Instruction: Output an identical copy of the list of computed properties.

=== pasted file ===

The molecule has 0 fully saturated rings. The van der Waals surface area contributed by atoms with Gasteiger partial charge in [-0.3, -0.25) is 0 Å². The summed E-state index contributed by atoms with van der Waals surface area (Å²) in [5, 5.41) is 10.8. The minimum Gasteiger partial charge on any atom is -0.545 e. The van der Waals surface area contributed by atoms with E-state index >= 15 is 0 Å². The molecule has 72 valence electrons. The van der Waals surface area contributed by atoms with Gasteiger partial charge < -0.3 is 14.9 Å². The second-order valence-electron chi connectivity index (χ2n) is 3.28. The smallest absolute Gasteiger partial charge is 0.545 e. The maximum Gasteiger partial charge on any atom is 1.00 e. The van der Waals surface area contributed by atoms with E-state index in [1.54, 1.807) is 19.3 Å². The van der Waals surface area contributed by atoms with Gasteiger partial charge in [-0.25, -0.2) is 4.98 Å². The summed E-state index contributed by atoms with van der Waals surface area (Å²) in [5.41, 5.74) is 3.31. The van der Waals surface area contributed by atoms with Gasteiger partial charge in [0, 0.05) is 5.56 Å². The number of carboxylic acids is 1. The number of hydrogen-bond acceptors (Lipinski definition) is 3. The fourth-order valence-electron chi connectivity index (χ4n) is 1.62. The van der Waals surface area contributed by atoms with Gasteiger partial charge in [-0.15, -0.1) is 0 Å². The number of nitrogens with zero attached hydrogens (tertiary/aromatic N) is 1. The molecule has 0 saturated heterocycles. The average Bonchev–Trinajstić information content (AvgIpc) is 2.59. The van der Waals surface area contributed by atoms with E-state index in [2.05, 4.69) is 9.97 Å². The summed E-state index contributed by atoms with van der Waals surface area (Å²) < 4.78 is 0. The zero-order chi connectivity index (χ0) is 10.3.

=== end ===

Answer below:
The molecule has 0 fully saturated rings. The van der Waals surface area contributed by atoms with Gasteiger partial charge in [-0.3, -0.25) is 0 Å². The summed E-state index contributed by atoms with van der Waals surface area (Å²) in [5, 5.41) is 10.8. The minimum Gasteiger partial charge on any atom is -0.545 e. The van der Waals surface area contributed by atoms with E-state index >= 15 is 0 Å². The molecule has 72 valence electrons. The van der Waals surface area contributed by atoms with Gasteiger partial charge < -0.3 is 14.9 Å². The second-order valence-electron chi connectivity index (χ2n) is 3.28. The smallest absolute Gasteiger partial charge is 0.545 e. The maximum Gasteiger partial charge on any atom is 1.00 e. The van der Waals surface area contributed by atoms with E-state index in [1.54, 1.807) is 19.3 Å². The van der Waals surface area contributed by atoms with Gasteiger partial charge in [-0.25, -0.2) is 4.98 Å². The summed E-state index contributed by atoms with van der Waals surface area (Å²) in [5.41, 5.74) is 3.31. The van der Waals surface area contributed by atoms with Gasteiger partial charge in [0, 0.05) is 5.56 Å². The number of carboxylic acids is 1. The number of hydrogen-bond acceptors (Lipinski definition) is 3. The fourth-order valence-electron chi connectivity index (χ4n) is 1.62. The van der Waals surface area contributed by atoms with Gasteiger partial charge in [-0.15, -0.1) is 0 Å². The number of nitrogens with zero attached hydrogens (tertiary/aromatic N) is 1. The molecule has 0 saturated heterocycles. The average Bonchev–Trinajstić information content (AvgIpc) is 2.59. The van der Waals surface area contributed by atoms with E-state index in [2.05, 4.69) is 9.97 Å². The summed E-state index contributed by atoms with van der Waals surface area (Å²) < 4.78 is 0. The zero-order chi connectivity index (χ0) is 10.3.